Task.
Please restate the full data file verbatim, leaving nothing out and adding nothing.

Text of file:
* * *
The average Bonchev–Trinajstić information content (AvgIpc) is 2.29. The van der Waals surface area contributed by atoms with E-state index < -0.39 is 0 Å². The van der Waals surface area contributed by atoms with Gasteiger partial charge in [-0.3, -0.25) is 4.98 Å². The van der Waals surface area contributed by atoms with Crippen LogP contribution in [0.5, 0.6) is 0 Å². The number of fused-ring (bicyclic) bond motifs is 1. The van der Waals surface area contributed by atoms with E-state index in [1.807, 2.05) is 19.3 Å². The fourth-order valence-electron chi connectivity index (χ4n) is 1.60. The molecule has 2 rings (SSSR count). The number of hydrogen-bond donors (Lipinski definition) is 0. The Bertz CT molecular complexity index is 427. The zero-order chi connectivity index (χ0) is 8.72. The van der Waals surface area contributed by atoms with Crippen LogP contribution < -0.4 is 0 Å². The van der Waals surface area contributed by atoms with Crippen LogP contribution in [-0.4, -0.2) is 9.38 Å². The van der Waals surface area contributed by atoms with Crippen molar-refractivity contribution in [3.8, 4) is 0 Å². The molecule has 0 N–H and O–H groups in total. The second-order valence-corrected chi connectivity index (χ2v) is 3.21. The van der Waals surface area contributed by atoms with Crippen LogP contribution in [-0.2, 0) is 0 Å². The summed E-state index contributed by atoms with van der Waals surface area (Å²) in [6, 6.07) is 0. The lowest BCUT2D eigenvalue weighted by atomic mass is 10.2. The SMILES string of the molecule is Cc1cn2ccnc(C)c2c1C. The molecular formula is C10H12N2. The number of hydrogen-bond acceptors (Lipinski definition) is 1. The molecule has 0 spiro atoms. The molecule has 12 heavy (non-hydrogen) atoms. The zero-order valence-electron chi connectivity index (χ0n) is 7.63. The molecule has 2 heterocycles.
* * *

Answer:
The average Bonchev–Trinajstić information content (AvgIpc) is 2.29. The van der Waals surface area contributed by atoms with E-state index < -0.39 is 0 Å². The van der Waals surface area contributed by atoms with Gasteiger partial charge in [-0.3, -0.25) is 4.98 Å². The van der Waals surface area contributed by atoms with Crippen LogP contribution in [0.5, 0.6) is 0 Å². The number of fused-ring (bicyclic) bond motifs is 1. The van der Waals surface area contributed by atoms with E-state index in [1.807, 2.05) is 19.3 Å². The fourth-order valence-electron chi connectivity index (χ4n) is 1.60. The molecule has 2 rings (SSSR count). The number of hydrogen-bond donors (Lipinski definition) is 0. The Bertz CT molecular complexity index is 427. The zero-order chi connectivity index (χ0) is 8.72. The van der Waals surface area contributed by atoms with Crippen LogP contribution < -0.4 is 0 Å². The van der Waals surface area contributed by atoms with Crippen LogP contribution in [-0.4, -0.2) is 9.38 Å². The van der Waals surface area contributed by atoms with Crippen molar-refractivity contribution in [3.8, 4) is 0 Å². The molecule has 0 N–H and O–H groups in total. The second-order valence-corrected chi connectivity index (χ2v) is 3.21. The van der Waals surface area contributed by atoms with Crippen LogP contribution in [-0.2, 0) is 0 Å². The summed E-state index contributed by atoms with van der Waals surface area (Å²) in [6, 6.07) is 0. The lowest BCUT2D eigenvalue weighted by atomic mass is 10.2. The SMILES string of the molecule is Cc1cn2ccnc(C)c2c1C. The molecular formula is C10H12N2. The number of hydrogen-bond acceptors (Lipinski definition) is 1. The molecule has 0 spiro atoms. The molecule has 12 heavy (non-hydrogen) atoms. The zero-order valence-electron chi connectivity index (χ0n) is 7.63. The molecule has 2 heterocycles.